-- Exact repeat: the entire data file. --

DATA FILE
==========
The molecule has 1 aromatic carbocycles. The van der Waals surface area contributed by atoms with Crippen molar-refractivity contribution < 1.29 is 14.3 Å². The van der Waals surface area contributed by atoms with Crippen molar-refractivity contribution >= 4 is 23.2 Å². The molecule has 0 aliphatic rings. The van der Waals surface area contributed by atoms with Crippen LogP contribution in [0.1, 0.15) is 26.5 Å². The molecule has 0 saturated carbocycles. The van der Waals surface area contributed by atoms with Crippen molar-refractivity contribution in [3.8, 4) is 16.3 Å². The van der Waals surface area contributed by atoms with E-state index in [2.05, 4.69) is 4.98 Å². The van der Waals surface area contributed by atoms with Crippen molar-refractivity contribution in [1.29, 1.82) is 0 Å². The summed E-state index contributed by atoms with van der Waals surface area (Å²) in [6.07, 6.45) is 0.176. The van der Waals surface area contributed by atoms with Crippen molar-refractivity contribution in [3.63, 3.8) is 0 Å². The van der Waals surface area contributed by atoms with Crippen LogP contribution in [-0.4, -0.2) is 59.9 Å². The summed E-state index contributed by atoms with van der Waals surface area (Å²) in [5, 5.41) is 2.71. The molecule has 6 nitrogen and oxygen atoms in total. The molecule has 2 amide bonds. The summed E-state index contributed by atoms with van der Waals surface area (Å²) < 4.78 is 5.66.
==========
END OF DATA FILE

The molecule has 1 aromatic carbocycles. The van der Waals surface area contributed by atoms with Crippen molar-refractivity contribution < 1.29 is 14.3 Å². The van der Waals surface area contributed by atoms with Crippen molar-refractivity contribution >= 4 is 23.2 Å². The molecule has 0 aliphatic rings. The van der Waals surface area contributed by atoms with Crippen LogP contribution in [0.1, 0.15) is 26.5 Å². The molecule has 0 saturated carbocycles. The van der Waals surface area contributed by atoms with Crippen molar-refractivity contribution in [3.8, 4) is 16.3 Å². The van der Waals surface area contributed by atoms with E-state index in [2.05, 4.69) is 4.98 Å². The van der Waals surface area contributed by atoms with Crippen molar-refractivity contribution in [1.29, 1.82) is 0 Å². The summed E-state index contributed by atoms with van der Waals surface area (Å²) in [6.07, 6.45) is 0.176. The van der Waals surface area contributed by atoms with Crippen molar-refractivity contribution in [3.63, 3.8) is 0 Å². The van der Waals surface area contributed by atoms with Crippen LogP contribution in [-0.4, -0.2) is 59.9 Å². The summed E-state index contributed by atoms with van der Waals surface area (Å²) in [5, 5.41) is 2.71. The molecule has 6 nitrogen and oxygen atoms in total. The molecule has 2 amide bonds. The summed E-state index contributed by atoms with van der Waals surface area (Å²) < 4.78 is 5.66.